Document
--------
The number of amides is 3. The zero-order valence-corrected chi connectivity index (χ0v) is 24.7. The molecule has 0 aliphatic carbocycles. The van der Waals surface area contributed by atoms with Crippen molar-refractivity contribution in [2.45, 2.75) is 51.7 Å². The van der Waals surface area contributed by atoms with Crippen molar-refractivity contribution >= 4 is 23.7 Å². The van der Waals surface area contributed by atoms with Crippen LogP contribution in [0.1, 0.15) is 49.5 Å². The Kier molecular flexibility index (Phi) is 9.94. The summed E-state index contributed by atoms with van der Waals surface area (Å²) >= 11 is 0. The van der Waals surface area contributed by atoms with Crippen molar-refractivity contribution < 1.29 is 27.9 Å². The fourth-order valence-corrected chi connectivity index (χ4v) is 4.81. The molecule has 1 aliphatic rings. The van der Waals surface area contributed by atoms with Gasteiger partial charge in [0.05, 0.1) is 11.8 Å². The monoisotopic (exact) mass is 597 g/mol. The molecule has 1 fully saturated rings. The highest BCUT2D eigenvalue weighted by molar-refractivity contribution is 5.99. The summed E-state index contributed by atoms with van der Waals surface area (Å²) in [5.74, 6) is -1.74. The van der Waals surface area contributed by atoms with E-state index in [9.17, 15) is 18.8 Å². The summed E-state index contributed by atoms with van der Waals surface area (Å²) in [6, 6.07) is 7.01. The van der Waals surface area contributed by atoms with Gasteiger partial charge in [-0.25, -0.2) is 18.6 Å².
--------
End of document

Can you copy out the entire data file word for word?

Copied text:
The number of amides is 3. The zero-order valence-corrected chi connectivity index (χ0v) is 24.7. The molecule has 0 aliphatic carbocycles. The van der Waals surface area contributed by atoms with Crippen molar-refractivity contribution in [2.45, 2.75) is 51.7 Å². The van der Waals surface area contributed by atoms with Crippen molar-refractivity contribution >= 4 is 23.7 Å². The van der Waals surface area contributed by atoms with Crippen LogP contribution in [0.1, 0.15) is 49.5 Å². The Kier molecular flexibility index (Phi) is 9.94. The summed E-state index contributed by atoms with van der Waals surface area (Å²) >= 11 is 0. The van der Waals surface area contributed by atoms with Crippen molar-refractivity contribution < 1.29 is 27.9 Å². The fourth-order valence-corrected chi connectivity index (χ4v) is 4.81. The molecule has 1 aliphatic rings. The van der Waals surface area contributed by atoms with Gasteiger partial charge in [0.05, 0.1) is 11.8 Å². The monoisotopic (exact) mass is 597 g/mol. The molecule has 1 fully saturated rings. The highest BCUT2D eigenvalue weighted by molar-refractivity contribution is 5.99. The summed E-state index contributed by atoms with van der Waals surface area (Å²) in [5.74, 6) is -1.74. The van der Waals surface area contributed by atoms with E-state index in [9.17, 15) is 18.8 Å². The summed E-state index contributed by atoms with van der Waals surface area (Å²) in [6, 6.07) is 7.01. The van der Waals surface area contributed by atoms with Gasteiger partial charge in [-0.25, -0.2) is 18.6 Å².